Recently I’ve been diving back into making music on my laptop. Just like the iPhone has done to bulky equipment like cameras and keyboards, the digital workstation has shrunk tons of gear, from music to mastering, down into software. There’s certainly no way I’m going to lug a mini-Moog to a coffee shop. But I’m willing to dabble with synth software, turn those dials and knobs, and see what happens.
So this upload of “Intro to Synthesis,” an instructional VHS from 1985, is perfect for me, and maybe you too. The hair, the clothes, and the jokes might be dated, but the info is not. In the above video, Dean Friedman–who if you close your eyes sounds like late night host Seth Meyers–lays out the building blocks of sound (pitch, timbre, volume), the five types of waveforms, and the seven components of a synthesizer, from oscillators to the LFO.
All of these features are still found on the synth interfaces used today in some form or another, and Friedman goes through every element at a methodical but appreciated pace. The three videos are an hour each.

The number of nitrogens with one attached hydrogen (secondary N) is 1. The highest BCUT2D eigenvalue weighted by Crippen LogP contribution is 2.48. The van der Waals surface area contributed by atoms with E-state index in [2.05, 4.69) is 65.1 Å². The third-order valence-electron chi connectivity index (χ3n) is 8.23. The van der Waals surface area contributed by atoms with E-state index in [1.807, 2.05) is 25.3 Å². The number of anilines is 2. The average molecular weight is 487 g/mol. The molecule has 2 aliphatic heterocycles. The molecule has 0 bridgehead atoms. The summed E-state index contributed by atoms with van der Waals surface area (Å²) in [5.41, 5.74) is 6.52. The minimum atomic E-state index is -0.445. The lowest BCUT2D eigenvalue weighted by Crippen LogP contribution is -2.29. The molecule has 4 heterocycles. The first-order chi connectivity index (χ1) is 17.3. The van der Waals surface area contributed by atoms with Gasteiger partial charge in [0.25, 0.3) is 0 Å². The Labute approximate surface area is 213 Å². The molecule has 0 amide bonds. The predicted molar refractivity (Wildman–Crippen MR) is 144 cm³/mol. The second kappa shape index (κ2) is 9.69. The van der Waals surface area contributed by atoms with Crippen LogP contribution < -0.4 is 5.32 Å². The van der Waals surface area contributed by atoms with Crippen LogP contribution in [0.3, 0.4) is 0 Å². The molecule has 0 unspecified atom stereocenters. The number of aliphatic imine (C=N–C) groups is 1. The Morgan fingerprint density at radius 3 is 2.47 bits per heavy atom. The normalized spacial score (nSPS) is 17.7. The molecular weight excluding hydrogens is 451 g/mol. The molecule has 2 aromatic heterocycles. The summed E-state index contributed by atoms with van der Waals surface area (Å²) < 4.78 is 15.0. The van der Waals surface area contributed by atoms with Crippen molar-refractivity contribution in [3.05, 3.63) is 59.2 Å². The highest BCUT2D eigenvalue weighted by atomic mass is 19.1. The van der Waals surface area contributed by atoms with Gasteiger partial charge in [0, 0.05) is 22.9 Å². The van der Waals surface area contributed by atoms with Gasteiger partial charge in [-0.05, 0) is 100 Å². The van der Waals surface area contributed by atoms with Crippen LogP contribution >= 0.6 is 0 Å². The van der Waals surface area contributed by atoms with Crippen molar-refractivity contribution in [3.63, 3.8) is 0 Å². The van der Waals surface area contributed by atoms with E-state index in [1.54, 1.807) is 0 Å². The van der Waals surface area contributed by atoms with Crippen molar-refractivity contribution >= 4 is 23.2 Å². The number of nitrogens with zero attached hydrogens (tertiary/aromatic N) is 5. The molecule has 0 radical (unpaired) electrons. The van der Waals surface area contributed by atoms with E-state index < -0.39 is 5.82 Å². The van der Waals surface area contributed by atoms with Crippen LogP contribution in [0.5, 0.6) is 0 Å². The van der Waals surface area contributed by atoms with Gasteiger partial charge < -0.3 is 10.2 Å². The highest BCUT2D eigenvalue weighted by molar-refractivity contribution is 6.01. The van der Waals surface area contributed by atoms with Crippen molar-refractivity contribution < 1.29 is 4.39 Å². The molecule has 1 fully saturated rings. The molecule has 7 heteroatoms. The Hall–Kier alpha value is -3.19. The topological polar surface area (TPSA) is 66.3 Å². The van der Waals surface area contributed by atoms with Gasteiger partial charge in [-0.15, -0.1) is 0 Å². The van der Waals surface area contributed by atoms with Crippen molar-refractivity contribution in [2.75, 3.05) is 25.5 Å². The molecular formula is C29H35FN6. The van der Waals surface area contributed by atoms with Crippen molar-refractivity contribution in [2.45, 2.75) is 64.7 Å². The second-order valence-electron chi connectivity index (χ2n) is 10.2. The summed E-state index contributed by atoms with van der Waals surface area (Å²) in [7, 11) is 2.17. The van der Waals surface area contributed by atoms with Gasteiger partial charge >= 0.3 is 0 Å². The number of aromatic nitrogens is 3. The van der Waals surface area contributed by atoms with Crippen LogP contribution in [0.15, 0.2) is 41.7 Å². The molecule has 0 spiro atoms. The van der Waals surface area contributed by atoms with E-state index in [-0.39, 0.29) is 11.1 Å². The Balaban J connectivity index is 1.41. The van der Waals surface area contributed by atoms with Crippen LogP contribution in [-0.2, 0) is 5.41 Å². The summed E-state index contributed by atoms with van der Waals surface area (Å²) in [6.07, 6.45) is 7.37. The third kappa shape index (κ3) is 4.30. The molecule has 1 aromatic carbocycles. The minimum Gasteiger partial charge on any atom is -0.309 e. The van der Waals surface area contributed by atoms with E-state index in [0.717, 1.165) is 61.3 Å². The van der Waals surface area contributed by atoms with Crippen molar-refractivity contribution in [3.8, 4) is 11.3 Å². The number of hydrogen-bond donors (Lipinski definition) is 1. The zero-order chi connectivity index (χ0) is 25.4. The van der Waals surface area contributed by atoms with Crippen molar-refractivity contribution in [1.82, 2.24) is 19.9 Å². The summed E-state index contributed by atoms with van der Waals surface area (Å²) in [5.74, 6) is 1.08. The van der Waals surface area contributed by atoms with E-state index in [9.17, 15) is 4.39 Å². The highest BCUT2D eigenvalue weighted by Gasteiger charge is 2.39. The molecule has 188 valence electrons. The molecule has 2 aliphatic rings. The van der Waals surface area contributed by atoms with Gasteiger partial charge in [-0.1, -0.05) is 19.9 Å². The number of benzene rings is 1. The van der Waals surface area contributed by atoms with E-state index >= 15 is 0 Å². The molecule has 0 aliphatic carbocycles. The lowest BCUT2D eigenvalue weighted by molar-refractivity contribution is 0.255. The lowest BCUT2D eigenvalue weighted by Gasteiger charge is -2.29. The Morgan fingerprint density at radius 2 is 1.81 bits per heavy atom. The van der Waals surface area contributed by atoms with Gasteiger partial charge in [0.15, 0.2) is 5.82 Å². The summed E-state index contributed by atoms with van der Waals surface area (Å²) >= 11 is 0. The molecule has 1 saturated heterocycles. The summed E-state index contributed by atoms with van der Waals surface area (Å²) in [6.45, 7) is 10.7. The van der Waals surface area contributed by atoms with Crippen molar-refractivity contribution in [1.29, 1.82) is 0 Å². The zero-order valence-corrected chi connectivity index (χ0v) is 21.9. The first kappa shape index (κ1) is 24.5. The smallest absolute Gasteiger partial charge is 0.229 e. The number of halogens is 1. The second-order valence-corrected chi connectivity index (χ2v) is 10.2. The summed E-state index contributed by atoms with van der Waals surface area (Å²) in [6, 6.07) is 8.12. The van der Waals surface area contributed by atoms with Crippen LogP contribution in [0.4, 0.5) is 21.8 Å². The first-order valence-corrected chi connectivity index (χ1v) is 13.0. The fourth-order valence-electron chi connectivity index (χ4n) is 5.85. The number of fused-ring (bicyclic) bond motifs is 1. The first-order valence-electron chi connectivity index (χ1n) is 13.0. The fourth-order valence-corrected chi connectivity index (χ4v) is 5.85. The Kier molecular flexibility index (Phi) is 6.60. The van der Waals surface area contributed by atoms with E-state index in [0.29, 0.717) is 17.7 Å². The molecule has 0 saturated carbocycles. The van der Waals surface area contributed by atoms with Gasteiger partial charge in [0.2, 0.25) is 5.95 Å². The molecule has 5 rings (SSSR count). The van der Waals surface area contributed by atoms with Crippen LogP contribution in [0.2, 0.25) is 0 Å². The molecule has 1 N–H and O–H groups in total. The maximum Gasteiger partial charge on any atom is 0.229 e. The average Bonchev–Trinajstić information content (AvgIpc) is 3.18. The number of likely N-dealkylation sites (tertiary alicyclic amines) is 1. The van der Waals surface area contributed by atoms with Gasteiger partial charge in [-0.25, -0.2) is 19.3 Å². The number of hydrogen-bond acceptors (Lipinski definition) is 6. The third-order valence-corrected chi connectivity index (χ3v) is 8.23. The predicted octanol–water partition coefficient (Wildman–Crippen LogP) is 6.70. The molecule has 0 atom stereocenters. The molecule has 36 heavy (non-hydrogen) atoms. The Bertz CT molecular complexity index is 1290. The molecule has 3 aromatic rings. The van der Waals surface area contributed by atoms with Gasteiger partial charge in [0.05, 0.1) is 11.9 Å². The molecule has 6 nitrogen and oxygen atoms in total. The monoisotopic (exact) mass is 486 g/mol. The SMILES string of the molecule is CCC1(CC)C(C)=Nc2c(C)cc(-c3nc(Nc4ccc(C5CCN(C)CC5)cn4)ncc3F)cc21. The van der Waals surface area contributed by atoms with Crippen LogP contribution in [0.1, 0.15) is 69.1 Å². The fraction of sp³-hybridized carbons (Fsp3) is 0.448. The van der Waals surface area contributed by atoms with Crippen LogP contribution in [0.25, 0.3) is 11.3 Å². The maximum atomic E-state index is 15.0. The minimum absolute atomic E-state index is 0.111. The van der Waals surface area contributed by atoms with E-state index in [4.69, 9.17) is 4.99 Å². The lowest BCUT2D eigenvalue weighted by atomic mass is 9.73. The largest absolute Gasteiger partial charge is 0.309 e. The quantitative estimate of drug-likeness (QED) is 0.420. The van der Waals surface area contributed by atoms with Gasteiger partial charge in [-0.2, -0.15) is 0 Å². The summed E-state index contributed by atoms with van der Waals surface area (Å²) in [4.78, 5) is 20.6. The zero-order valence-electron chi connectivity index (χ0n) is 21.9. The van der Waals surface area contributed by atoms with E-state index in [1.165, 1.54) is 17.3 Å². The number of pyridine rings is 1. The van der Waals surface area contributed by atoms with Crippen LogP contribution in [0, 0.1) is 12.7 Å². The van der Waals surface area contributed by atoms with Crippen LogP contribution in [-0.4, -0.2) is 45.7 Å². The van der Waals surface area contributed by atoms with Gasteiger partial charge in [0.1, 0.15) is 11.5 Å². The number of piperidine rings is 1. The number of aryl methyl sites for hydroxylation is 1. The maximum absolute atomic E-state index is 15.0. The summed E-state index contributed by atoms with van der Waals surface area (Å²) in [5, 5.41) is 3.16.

And it pays to study the controls of synths and learn what makes them tick. The Yamaha DX-7 contained many pre-sets which, unfiddled with, sound dated and appear on many an ‘80s pop hit. Meanwhile, Brian Eno, one of the few to actually read the manual, made “The Shutov Assembly” and other mid-era ambient tracks with the very same machine and nothing sounds quite like it.
A 10-Hour Playlist of Music Inspired by Robert Moog’s Iconic Synthesizer: Hear Electronic Works by Kraftwerk, Devo, Stevie Wonder, Rick Wakeman & More
Discovering Electronic Music: 1983 Documentary Offers a Fun & Educational Introduction to Electronic Music
Hear Seven Hours of Women Making Electronic Music (1938- 2014)
The History of Electronic Music Visualized on a Circuit Diagram of a 1950s Theremin: 200 Inventors, Composers & Musicians
Ted Mills is a freelance writer on the arts who currently hosts the artist interview-based FunkZone Podcast and is the producer of KCRW’s Curious Coast. You can also follow him on Twitter at @tedmills, read his other arts writing at tedmills.com and/or watch his films here.
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